These days, barbecue buns are store-bought, not homemade. And most of us don't arrive on horseback or sail as Washington and his contemporaries did. (Think of the calories burned!) But what has changed surprisingly little is the idea of gathering with family and friends to savor slow-cooked barbecue.
"Barbecue" is an amalgam from the Haitian "barbacoa" and "babracot," believed to be from Guianian Indians, according to the Oxford English Dictionary. These terms describe the practice of cooking fish and meat over a fire on a wooden grill of sticks set on posts. Today's barbecue is more apt to be prepared on a sleek stainless-steel grill fueled by propane, but the food hasn't changed much.
"Cherished" is how Lolis Eric Elie, the editor of "Cornbread Nation 2," describes barbecue in the introduction to the collection.
But is the best barbecue pork or beef? That's still hotly debated, and some would add chicken, fish and lamb to the mix.
"Though the various versions of barbecue differ from each other as much as cows differ from sheep, or as much as tomatoes differ from mustard seeds, the common themes of wood and smoke, meat and sauce, family and fellowship transcend regional rivalries and recipe differences," Elie writes. (Find barbecue recipes at http://www.washingtonpost.com/recipes.)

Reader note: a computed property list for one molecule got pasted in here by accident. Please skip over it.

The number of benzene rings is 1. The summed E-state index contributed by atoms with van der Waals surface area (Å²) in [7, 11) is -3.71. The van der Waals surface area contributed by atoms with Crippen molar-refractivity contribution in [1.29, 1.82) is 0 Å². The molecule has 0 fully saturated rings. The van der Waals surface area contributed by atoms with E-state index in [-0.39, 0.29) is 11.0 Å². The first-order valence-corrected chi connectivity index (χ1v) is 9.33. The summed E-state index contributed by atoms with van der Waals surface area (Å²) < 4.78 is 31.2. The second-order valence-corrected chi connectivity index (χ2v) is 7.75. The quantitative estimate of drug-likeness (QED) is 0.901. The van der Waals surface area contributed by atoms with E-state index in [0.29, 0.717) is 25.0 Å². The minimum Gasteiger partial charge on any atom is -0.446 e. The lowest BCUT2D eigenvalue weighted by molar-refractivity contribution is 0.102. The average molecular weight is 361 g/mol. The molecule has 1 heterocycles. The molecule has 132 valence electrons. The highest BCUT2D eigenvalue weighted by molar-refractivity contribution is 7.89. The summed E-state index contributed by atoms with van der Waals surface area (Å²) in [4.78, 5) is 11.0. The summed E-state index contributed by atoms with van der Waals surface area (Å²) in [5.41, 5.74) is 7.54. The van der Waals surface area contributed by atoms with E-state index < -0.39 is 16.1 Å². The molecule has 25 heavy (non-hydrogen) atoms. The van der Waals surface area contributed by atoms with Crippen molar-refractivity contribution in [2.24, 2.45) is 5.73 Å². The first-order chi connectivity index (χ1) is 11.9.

There wasn't an obesity epidemic in Washington's day, but the barbecue still provided a great excuse to pig out. As one plantation owner groused in 1772, "barbecues and what-not deprived some of their senses."
Go easy, however, and barbecue is not as calorically damaging as you might imagine. Two tablespoons of barbecue sauce have about 50 calories. Six ounces of barbecued beef or pork clock in at about 300 calories. Two barbecued chicken wings have about 250 calories. Six ounces of beef ribs, with most of the fat trimmed, have about 604 calories. Six ounces of pork ribs run about 550 calories. Add about 100 calories for a bun or a biscuit. All of this is sans the sides of baked beans, corn and coleslaw -- the reason that moderation is key.